Monday, July 19, 2010

Want to Build Community Online? Become a Bridge Builder.



This magnificent photograph is from Giorgo's photostream on Flickr.

In her new book, The Nonprofit Marketing Guide: High-Impact, Low-Cost Ways to Build Support for Your Good Cause, Kivi Leroux Miller asserts that in the "Connected Age" marketers have to learn to become community managers vs. mass marketers. 
"The nonprofits that are best at building supportive communities around their causes that they can tap into over time -- not just for money, but for everything from favors that open the right door to got-your-back moral support -- will ultimately be more successful in achieving their missions than those who forgo community in favor of the traditional mailing list approach to managing relationships."
 I agree!  In fact, I've been thinking about this a lot.

Marketing online, in particular, is much more than putting up a static website to announce your gala or ask people to volunteer.  It's about having a CONVERSATION with people who care about your work and can help you reach your goals.

OK, you've heard this before.  But the real question is, HOW do you become a community manager and/or how do you find the right person for the job?  What is the skill set you should be looking for?

According to Fever Bee - The Online Community Guide, there are 5 roles you need to fill when building an online community team and/or hiring an online community manager.  Note: It may be hard to find all these roles in one person.  I've lifted this list directly from their site.
  1. The friend: engages people individually. (S)He participates in an online community, he messages lots of people to get them involved, he takes the time to cultivate loosely interested members into regulars.
  2. The recruiter: persuades people to join the online community. (S)He finds people that have something to contribute and builds relationships with them to join and invite others to do the same. He ensures steady supply of members to replace those that leave.
  3. The enforcer: The enforcer keeps things clean. (S)He removes the naughty posts, scolds the bad members and ensures nothing gets in the way of members participating in the online community.
  4. The editor: Implements much of the community strategy. (S)He solicits content, decides who/what matters. He has the power to shine a spotlight on members of the community and reward positive actions. Whenever you want the community to do something, he motivates them to do it.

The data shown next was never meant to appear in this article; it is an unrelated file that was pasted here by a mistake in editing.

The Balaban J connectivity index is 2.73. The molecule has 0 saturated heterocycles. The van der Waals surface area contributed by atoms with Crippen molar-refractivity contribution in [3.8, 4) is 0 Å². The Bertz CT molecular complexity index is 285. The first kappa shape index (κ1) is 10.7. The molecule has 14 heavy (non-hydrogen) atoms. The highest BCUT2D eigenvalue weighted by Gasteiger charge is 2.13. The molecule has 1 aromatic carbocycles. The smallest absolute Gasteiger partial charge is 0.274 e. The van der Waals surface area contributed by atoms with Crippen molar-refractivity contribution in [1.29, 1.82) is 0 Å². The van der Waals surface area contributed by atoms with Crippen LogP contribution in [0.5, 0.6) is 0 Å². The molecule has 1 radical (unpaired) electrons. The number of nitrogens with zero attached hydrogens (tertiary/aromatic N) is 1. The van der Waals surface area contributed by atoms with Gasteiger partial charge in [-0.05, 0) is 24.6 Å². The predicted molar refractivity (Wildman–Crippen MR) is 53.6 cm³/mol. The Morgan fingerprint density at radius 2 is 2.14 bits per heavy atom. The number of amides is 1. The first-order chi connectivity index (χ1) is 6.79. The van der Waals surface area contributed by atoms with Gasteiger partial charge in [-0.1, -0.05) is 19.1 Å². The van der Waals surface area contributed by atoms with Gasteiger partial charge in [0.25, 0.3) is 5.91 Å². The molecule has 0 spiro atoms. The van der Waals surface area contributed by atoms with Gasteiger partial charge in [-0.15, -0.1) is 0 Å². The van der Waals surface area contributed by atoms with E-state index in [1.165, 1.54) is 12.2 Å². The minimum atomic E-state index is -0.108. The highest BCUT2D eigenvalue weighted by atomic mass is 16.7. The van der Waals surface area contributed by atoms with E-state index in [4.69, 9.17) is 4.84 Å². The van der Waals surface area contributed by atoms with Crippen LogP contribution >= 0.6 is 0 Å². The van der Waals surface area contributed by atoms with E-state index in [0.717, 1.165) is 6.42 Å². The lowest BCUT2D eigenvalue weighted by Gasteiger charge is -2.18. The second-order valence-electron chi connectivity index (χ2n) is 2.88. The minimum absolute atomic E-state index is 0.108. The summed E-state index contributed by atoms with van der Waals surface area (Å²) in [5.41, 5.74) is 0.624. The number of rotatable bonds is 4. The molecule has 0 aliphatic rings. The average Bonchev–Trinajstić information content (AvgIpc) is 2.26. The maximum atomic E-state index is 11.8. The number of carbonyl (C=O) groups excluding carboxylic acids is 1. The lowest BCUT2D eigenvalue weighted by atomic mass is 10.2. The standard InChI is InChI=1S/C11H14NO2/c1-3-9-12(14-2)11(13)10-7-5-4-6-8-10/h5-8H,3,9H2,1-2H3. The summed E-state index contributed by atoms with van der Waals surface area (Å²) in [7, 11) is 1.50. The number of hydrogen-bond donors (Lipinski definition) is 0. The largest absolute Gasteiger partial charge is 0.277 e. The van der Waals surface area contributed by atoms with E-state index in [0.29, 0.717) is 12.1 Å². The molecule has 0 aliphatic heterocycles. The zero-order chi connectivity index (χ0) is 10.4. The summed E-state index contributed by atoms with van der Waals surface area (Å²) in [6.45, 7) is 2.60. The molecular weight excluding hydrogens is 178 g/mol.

5. The entrepreneur: is to an online community what a business development manager is to a business. He looks for opportunities to add value to the community. Creates alliances, advocates on behalf of the community and generates the income.
I would add a sixth role to the list - the bridge builder.

The bridge builder: is a person with a large and diverse network, who is adept at connecting with people across "borders."  (S)he seeks out people with different cultural experiences, ethnic identities, worries, competencies, and concerns and revels in engaging with people who have different identities and points of view.

Why do we need more bridge builders?  We live in a DIVERSE world!

For example, the Census Bureau estimates that by 2042, the U.S. be a "majority-minority" nation.  In fact, in four states - California, New Mexico, Texas and Hawaii - "minorities" already comprise a majority of the population.  And, in Maryland, Georgia, Nevada, Arizona, New York and Mississippi, the percentage of non-Hispanic white residents has fallen below 60%.

Being responsive to the changing demographics of our communities and our nation can only serve to enhance our work by helping us:
  • design programs that work for more people;
  • make our communications resonate;
  • raise more money; and
  • win more advocacy battles.
In short, it's good for the "bottom line(s)." 

So, here are some questions for you.  I'd sincerely appreciate any insight you have re: bridge building at your nonprofit.  Please leave your feedback in the comments!
  • How are you reaching out to diverse constituents online?
  • Do you know key demographics (i.e, race, ethnicity, gender, sexual orientation, religious persuasion, age, etc.) of the people you serve and the people who give to your organization?  If so, how did you discover this information?
  • Does your staff, particularly your key leadership, reflect the community that you serve? If so, how have you been successful at recruiting and retaining a diverse staff?
Cheers!
Jocelyn

1 comment:

Jay Geneske said...

Wonderful summary. I've filed this away as a reminder. One thing I'd add to bridge builder: eager and willing to experiment and share results with others.